Taking electric rail beyond Cardiff to Swansea, completing the full electrification of the Great Western Main Line out of London Paddington at a total cost of more than £600 million, and electrifying the Welsh Valley lines, including Ebbw Vale, Maesteg and the Vale of Glamorgan.
Completion in full of the 'Northern Hub' cluster of rail enhancements with the approval of £322 million of outstanding track and capacity upgrades across Manchester city centre, Manchester Airport and across to Liverpool.
These are in addition to £477 million of Northern Hub schemes already approved across the north of England such as electrification of the North Trans-Pennine route between York and Manchester.
Union leader Bob Crow has said the government needs to act on these plans now
A new £500 million rail link between the Great Western Main Line and Heathrow.
By the end of the decade, around three quarters of passenger miles travelled in England and Wales will be on electric trains, compared with 58 per cent today.
As well as boosting the economy, the project is designed to ensure trains run on time and more often.
More than 850 extra miles of electrified line will be added to the rail network, including a central ‘spine’ stretching from Sheffield in the North to Southampton in the South, and extending to towns and cities such as Derby, Nottingham, Corby, Nuneaton, Coventry, Oxford and Reading.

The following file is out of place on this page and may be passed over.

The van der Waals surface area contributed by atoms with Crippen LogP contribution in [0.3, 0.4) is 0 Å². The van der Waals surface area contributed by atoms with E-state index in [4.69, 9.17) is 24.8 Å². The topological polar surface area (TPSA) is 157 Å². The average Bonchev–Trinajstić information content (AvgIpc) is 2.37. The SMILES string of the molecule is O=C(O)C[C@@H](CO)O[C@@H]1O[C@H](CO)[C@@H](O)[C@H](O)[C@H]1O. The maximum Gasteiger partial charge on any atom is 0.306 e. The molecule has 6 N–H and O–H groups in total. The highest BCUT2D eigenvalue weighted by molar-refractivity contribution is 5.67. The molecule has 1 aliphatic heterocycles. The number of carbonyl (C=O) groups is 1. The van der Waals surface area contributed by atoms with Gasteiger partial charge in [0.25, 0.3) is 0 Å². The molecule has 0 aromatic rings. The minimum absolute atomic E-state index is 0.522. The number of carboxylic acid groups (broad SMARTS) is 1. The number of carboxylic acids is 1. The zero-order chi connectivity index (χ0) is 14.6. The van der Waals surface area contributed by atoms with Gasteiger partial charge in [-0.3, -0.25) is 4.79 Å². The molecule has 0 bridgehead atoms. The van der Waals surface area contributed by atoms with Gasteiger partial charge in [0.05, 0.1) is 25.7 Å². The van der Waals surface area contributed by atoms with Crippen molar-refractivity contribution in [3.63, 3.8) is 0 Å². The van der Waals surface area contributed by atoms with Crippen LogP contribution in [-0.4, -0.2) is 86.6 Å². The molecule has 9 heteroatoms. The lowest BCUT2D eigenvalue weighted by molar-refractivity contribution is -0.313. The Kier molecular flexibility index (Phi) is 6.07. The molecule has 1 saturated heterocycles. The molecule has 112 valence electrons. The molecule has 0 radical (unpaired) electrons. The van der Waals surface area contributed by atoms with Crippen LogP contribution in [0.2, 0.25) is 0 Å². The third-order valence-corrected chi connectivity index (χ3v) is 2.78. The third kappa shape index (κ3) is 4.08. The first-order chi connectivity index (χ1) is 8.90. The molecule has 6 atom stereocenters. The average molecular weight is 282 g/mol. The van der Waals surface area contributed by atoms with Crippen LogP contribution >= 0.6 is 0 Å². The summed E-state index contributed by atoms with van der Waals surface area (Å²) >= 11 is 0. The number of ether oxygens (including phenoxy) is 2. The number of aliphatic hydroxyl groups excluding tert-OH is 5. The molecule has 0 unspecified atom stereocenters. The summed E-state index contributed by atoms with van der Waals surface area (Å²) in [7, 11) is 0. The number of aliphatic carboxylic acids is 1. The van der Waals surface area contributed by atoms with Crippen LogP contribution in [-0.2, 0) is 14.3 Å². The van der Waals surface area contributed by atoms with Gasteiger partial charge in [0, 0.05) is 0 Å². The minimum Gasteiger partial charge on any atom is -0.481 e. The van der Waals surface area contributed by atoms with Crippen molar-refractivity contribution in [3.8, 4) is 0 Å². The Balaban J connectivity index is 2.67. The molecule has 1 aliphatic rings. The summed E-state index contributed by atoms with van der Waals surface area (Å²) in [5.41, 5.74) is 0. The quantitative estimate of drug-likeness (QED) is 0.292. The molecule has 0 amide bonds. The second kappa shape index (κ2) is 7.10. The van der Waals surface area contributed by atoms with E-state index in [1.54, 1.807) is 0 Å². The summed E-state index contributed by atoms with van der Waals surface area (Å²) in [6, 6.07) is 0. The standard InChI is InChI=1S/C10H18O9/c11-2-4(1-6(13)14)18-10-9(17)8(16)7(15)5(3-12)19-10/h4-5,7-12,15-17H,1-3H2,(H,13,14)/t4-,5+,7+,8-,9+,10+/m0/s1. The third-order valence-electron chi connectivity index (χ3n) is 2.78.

Some of the £9billion investment will be borrowed by Network Rail, some will be direct government funding, and some will be from the letting of rail franchises, as well as from cost and efficiency savings.
But travellers will have to pay for the improvements through steep ticket price rises. Average fares are set to go up by around 6 per cent in the next two years, although some could rise into double figures.
Stephen Joseph of the Campaign for Better Transport said: ‘Whilst we welcome more investment in rail, massive fare increases shouldn’t be used to pay for it.’
Transport Secretary Justine Greening said: 'Investment on this scale, in every region of the country, shows how this coalition Government is focused on delivering an affordable, reliable and faster railway network that drives jobs and growth.
'These plans to increase capacity and shorten journey times on intercity, commuter and freight services are, alongside our plans for high speed rail, absolutely key to securing our country’s prosperity in the decades ahead.'
Bob Crow, general secretary of the RMT transport union, said: “What we need is investment in rail today, not yet another political promise of jam tomorrow.
'All of the rail projects on this shopping list have been talked about for years and, with the surge in passenger demand, we cannot afford further delays like the ongoing Thameslink fleet replacement fiasco.
'We have the chance to create thousands of rail jobs if the politicians wake up and get these projects moving.'